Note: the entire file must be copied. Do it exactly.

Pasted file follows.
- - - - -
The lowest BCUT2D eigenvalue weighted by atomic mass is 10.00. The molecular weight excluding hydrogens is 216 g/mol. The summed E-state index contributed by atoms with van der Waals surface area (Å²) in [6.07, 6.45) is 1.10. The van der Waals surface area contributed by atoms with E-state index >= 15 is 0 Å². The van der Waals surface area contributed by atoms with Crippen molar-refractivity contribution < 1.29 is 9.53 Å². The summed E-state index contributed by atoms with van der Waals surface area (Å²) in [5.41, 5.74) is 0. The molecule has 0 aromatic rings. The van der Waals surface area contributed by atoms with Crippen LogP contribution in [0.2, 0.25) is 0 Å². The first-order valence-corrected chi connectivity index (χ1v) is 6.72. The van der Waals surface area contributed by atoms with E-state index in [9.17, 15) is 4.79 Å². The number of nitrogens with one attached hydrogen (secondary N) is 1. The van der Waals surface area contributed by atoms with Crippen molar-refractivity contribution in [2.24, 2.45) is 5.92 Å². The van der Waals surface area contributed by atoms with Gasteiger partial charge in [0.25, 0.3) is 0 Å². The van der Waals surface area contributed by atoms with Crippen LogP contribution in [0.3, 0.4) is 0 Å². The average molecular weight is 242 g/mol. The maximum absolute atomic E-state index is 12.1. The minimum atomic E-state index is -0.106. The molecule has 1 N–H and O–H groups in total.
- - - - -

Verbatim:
The lowest BCUT2D eigenvalue weighted by atomic mass is 10.00. The molecular weight excluding hydrogens is 216 g/mol. The summed E-state index contributed by atoms with van der Waals surface area (Å²) in [6.07, 6.45) is 1.10. The van der Waals surface area contributed by atoms with E-state index >= 15 is 0 Å². The van der Waals surface area contributed by atoms with Crippen molar-refractivity contribution < 1.29 is 9.53 Å². The summed E-state index contributed by atoms with van der Waals surface area (Å²) in [5.41, 5.74) is 0. The molecule has 0 aromatic rings. The van der Waals surface area contributed by atoms with Crippen LogP contribution in [0.2, 0.25) is 0 Å². The first-order valence-corrected chi connectivity index (χ1v) is 6.72. The van der Waals surface area contributed by atoms with E-state index in [9.17, 15) is 4.79 Å². The number of nitrogens with one attached hydrogen (secondary N) is 1. The van der Waals surface area contributed by atoms with Crippen molar-refractivity contribution in [2.24, 2.45) is 5.92 Å². The van der Waals surface area contributed by atoms with Gasteiger partial charge in [0.25, 0.3) is 0 Å². The van der Waals surface area contributed by atoms with Crippen LogP contribution in [0.3, 0.4) is 0 Å². The average molecular weight is 242 g/mol. The maximum absolute atomic E-state index is 12.1. The minimum atomic E-state index is -0.106. The molecule has 1 N–H and O–H groups in total.